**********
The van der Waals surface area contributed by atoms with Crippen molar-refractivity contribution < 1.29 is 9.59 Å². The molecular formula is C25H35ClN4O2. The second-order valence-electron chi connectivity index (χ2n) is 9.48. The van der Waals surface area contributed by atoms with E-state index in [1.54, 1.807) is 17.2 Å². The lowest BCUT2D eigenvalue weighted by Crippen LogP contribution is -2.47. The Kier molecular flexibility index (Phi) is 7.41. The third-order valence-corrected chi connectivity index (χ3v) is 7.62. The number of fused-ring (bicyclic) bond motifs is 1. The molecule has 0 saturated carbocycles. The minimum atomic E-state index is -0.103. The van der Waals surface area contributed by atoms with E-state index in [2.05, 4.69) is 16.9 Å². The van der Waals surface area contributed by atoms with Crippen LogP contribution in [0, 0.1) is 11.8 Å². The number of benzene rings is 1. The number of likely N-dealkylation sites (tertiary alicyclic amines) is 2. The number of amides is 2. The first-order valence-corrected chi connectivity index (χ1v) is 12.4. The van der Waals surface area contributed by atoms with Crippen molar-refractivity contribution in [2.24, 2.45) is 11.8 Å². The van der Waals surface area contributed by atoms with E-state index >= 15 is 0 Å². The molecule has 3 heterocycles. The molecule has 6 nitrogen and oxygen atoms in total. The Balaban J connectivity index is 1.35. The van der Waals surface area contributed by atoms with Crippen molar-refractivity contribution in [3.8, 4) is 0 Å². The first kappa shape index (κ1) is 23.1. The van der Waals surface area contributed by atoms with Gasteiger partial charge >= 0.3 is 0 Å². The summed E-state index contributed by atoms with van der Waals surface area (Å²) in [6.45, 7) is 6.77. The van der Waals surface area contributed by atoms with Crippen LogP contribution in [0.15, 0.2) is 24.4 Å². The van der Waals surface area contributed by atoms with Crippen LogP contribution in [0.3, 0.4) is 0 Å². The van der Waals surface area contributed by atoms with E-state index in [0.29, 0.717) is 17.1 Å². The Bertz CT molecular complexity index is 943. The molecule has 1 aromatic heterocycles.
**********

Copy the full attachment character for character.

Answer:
The van der Waals surface area contributed by atoms with Crippen molar-refractivity contribution < 1.29 is 9.59 Å². The molecular formula is C25H35ClN4O2. The second-order valence-electron chi connectivity index (χ2n) is 9.48. The van der Waals surface area contributed by atoms with E-state index in [1.54, 1.807) is 17.2 Å². The lowest BCUT2D eigenvalue weighted by Crippen LogP contribution is -2.47. The Kier molecular flexibility index (Phi) is 7.41. The third-order valence-corrected chi connectivity index (χ3v) is 7.62. The number of fused-ring (bicyclic) bond motifs is 1. The molecule has 0 saturated carbocycles. The minimum atomic E-state index is -0.103. The van der Waals surface area contributed by atoms with E-state index in [2.05, 4.69) is 16.9 Å². The van der Waals surface area contributed by atoms with Crippen LogP contribution in [0, 0.1) is 11.8 Å². The number of benzene rings is 1. The number of likely N-dealkylation sites (tertiary alicyclic amines) is 2. The number of amides is 2. The first-order valence-corrected chi connectivity index (χ1v) is 12.4. The van der Waals surface area contributed by atoms with Crippen molar-refractivity contribution in [2.24, 2.45) is 11.8 Å². The van der Waals surface area contributed by atoms with E-state index >= 15 is 0 Å². The molecule has 3 heterocycles. The molecule has 6 nitrogen and oxygen atoms in total. The Balaban J connectivity index is 1.35. The van der Waals surface area contributed by atoms with Crippen molar-refractivity contribution in [3.8, 4) is 0 Å². The first kappa shape index (κ1) is 23.1. The van der Waals surface area contributed by atoms with Gasteiger partial charge >= 0.3 is 0 Å². The summed E-state index contributed by atoms with van der Waals surface area (Å²) in [6.45, 7) is 6.77. The van der Waals surface area contributed by atoms with Crippen LogP contribution in [0.15, 0.2) is 24.4 Å². The van der Waals surface area contributed by atoms with Crippen LogP contribution in [0.3, 0.4) is 0 Å². The van der Waals surface area contributed by atoms with E-state index in [0.29, 0.717) is 17.1 Å². The Bertz CT molecular complexity index is 943. The molecule has 1 aromatic heterocycles.